Guy Paul Morin is a Canadian who was wrongly convicted of the October 1984 rape and murder of his nine-year-old next-door neighbour, Christine Jessop of Queensville, north of Toronto, Ontario. DNA testing led to a subsequent overturning of this verdict. As of 2014, no one else has been charged with Jessop's murder.
Murder of Christine Jessop
On 3 October 1984, Jessop was dropped off at her home from her school bus with both of her parents out. She was last seen by the owner of a nearby convenience store where she had gone to buy bubble gum. Her body was discovered on 31 December, nearly three months later. She had been sexually assaulted and murdered.
Morin was arrested for Jessop's murder in April 1985. He was later acquitted at his first trial in 1986. The Crown exercised its right to appeal the verdict on the grounds that the trial judge made a fundamental error prejudicing the Crown's right to a fair trial. In 1987 the Court of Appeal ordered a new trial. The retrial was delayed until 1992 by Morin's own appeals based on the Crown's non-disclosure of exculpatory evidence and by other issues, including the double jeopardy rule.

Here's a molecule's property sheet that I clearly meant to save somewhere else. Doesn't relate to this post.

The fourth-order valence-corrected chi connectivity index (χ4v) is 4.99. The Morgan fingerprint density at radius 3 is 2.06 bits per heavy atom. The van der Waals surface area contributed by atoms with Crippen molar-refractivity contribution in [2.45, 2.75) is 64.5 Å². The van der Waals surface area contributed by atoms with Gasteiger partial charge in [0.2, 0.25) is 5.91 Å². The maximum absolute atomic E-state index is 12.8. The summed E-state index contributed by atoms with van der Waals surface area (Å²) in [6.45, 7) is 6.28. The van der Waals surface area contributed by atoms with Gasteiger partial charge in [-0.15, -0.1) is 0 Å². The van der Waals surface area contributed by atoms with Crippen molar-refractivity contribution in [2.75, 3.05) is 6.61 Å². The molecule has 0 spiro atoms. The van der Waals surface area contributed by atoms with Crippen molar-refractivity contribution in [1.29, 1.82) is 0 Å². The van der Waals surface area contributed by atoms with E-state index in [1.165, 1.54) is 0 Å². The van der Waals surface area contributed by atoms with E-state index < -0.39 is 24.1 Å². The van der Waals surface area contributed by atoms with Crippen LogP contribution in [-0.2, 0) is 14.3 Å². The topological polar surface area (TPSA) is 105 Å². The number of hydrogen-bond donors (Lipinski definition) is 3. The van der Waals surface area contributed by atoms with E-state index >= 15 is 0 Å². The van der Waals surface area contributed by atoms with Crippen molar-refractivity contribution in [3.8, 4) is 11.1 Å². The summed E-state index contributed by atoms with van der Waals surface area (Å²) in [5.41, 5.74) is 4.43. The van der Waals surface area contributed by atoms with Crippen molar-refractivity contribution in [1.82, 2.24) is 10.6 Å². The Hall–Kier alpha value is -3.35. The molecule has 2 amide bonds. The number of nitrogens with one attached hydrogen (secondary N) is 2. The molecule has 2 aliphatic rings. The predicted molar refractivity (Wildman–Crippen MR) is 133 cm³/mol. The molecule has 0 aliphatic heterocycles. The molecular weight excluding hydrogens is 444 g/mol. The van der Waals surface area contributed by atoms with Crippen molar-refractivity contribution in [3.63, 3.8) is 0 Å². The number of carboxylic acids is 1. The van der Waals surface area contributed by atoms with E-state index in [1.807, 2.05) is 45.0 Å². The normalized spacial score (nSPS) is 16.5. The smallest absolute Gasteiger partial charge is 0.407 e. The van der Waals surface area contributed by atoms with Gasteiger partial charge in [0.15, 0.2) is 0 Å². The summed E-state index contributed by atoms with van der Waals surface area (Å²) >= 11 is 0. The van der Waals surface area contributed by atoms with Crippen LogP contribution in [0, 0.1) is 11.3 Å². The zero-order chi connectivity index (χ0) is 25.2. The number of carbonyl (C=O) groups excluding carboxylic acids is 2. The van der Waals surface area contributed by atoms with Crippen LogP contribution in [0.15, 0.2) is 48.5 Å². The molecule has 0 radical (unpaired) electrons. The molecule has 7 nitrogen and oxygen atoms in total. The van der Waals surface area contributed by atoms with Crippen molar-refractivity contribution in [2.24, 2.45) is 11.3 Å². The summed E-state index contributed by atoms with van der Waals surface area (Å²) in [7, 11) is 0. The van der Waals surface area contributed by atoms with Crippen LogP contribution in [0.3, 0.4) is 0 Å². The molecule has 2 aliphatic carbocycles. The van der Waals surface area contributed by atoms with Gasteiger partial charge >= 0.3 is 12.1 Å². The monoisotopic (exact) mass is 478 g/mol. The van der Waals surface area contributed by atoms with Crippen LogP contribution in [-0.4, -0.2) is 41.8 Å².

Morin was convicted at his second trial and was sentenced to life imprisonment. Unlike others convicted of murdering children after sexually abusing them, he was kept in the general population throughout his time in prison. Up until his release, he was held at Kingston Penitentiary.
Acquittal and aftermath
Improvements in DNA testing led to a test in 1995 which excluded Morin as the murderer. Morin's appeal of his conviction was allowed (i.e., the conviction was reversed), and a directed verdict of acquittal entered in the appeal.
An inquiry culminating in the Kaufman Report into Morin's case also uncovered evidence of police and prosecutorial misconduct, and of misrepresentation of forensic evidence by the Ontario Centre of Forensic Sciences. Morin received $1.25 million in compensation from the Ontario government.
Christine Jessop’s murderer is still unknown.